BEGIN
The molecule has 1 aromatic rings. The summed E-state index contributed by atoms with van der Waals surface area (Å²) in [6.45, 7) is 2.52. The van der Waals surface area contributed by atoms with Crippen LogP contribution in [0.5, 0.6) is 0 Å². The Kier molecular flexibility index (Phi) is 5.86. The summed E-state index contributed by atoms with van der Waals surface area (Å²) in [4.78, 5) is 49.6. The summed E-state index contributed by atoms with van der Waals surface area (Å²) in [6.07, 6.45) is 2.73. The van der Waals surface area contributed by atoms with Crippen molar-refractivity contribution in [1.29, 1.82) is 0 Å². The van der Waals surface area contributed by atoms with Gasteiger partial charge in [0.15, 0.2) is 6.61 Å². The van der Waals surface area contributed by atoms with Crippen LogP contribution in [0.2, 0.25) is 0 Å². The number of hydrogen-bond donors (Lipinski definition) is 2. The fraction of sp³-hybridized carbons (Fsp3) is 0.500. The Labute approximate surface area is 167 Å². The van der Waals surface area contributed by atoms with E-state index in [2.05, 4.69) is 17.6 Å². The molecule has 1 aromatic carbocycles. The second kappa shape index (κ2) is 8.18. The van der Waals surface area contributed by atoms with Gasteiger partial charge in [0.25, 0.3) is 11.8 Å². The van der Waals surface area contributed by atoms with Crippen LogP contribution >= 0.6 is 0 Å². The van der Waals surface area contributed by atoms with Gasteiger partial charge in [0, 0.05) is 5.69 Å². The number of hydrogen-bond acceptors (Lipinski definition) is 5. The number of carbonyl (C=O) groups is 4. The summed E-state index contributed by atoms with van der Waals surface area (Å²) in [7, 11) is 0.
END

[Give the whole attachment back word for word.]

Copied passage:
The molecule has 1 aromatic rings. The summed E-state index contributed by atoms with van der Waals surface area (Å²) in [6.45, 7) is 2.52. The van der Waals surface area contributed by atoms with Crippen LogP contribution in [0.5, 0.6) is 0 Å². The Kier molecular flexibility index (Phi) is 5.86. The summed E-state index contributed by atoms with van der Waals surface area (Å²) in [4.78, 5) is 49.6. The summed E-state index contributed by atoms with van der Waals surface area (Å²) in [6.07, 6.45) is 2.73. The van der Waals surface area contributed by atoms with Crippen molar-refractivity contribution in [1.29, 1.82) is 0 Å². The van der Waals surface area contributed by atoms with Gasteiger partial charge in [0.15, 0.2) is 6.61 Å². The van der Waals surface area contributed by atoms with Crippen LogP contribution in [0.2, 0.25) is 0 Å². The number of hydrogen-bond donors (Lipinski definition) is 2. The fraction of sp³-hybridized carbons (Fsp3) is 0.500. The Labute approximate surface area is 167 Å². The van der Waals surface area contributed by atoms with E-state index in [2.05, 4.69) is 17.6 Å². The molecule has 1 aromatic carbocycles. The second kappa shape index (κ2) is 8.18. The van der Waals surface area contributed by atoms with Gasteiger partial charge in [0.25, 0.3) is 11.8 Å². The van der Waals surface area contributed by atoms with Crippen LogP contribution >= 0.6 is 0 Å². The van der Waals surface area contributed by atoms with Gasteiger partial charge in [0, 0.05) is 5.69 Å². The number of hydrogen-bond acceptors (Lipinski definition) is 5. The number of carbonyl (C=O) groups is 4. The summed E-state index contributed by atoms with van der Waals surface area (Å²) in [7, 11) is 0.